Every now and then somebody e-mails me along the lines of “I’ve come across this recently. Is it a word?” My instinct is to reply that if you can say it and spell it, then it’s a word. But such philosophising is hardly a reply to the question that’s actually being asked. What my questioners are seeking, of course, is permission, the stamp of authority that reassures them they will not be thought ignorant if they use their discovery.
Such enquiries are particularly smilesome because I find several hundred words a month about which I could ask the same question in the dozens of newspapers and periodicals that I read for Oxford Dictionaries. Here are some samples from a few issues of the British newspaper The Guardian earlier this year (forgive me for not glossing them, but space does not permit; some are fairly obvious in any case):
affluence test, artspeak, barfsome, beefcakeosity, blubsome, bodywhomping, campylobacteriosis, clamorous reed warbler, cyberwidow, depurpleise, earwitness, Education Action Zone, fibroephithelial, hamburger junction, horseburger, japeful, jelly-bagging, middle youth, Othello syndrome, pancuronium bromide, Patagonian toothfish, People’s Monarchy, petrol-head, portfolio career, pre-millennial tension, quantum computer, rocktabulous, schlockbuster, story arc, stylephile, telangiectasia, Teletubbified, trammel-netter, truncus arteriosus, woo-woo book, xenozoonose.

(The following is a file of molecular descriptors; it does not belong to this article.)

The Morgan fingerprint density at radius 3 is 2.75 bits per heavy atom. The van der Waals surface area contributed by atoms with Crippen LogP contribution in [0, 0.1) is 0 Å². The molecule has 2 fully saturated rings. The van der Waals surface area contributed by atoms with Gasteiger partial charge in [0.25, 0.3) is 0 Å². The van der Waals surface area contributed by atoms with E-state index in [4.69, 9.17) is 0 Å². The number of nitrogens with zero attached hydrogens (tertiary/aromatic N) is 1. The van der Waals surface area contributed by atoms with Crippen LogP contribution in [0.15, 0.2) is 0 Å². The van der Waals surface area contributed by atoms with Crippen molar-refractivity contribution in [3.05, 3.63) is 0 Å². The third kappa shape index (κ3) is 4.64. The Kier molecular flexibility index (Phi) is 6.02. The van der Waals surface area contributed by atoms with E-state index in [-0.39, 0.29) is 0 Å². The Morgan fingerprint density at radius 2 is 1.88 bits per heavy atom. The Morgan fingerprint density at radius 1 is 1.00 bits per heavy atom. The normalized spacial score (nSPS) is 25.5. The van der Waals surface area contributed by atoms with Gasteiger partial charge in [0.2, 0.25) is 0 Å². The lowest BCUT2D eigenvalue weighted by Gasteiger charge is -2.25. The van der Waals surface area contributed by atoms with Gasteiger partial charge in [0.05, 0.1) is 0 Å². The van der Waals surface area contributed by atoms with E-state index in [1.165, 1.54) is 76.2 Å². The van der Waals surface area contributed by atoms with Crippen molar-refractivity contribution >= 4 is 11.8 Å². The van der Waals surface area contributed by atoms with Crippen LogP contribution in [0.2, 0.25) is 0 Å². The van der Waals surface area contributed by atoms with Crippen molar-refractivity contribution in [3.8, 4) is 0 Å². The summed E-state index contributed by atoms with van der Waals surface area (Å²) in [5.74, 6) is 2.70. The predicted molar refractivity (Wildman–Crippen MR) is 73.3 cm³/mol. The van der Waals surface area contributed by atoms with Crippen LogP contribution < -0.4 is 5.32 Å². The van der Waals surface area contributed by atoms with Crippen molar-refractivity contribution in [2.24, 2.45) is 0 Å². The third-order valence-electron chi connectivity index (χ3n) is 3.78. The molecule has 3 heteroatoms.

I noted these terms for one or other of several reasons. Most of them are either new or are recent imports I’ve not previously seen in British sources. A few are fresh compounds on older themes. Others are technical terms making a rare appearance in a non-specialist environment, and I’ve included a few names for flora and fauna that I know are under-represented in the Oxford databases.
New words are formed in a variety of ways, some of which overlap with each other. Here are the most important basic routes that new-word evolution takes:
Coining. Neologisms for novelty’s sake are invented for a single occasion and usually never seen again: FU money (the bit you put aside so you can tell your employer where to go if work gets insupportable); maghag (a female executive in the New York magazine business); screen sickness (what you get from obsessive Internet surfing); burb-babe (the latest Kylie Minogue replacement in an Australian soap).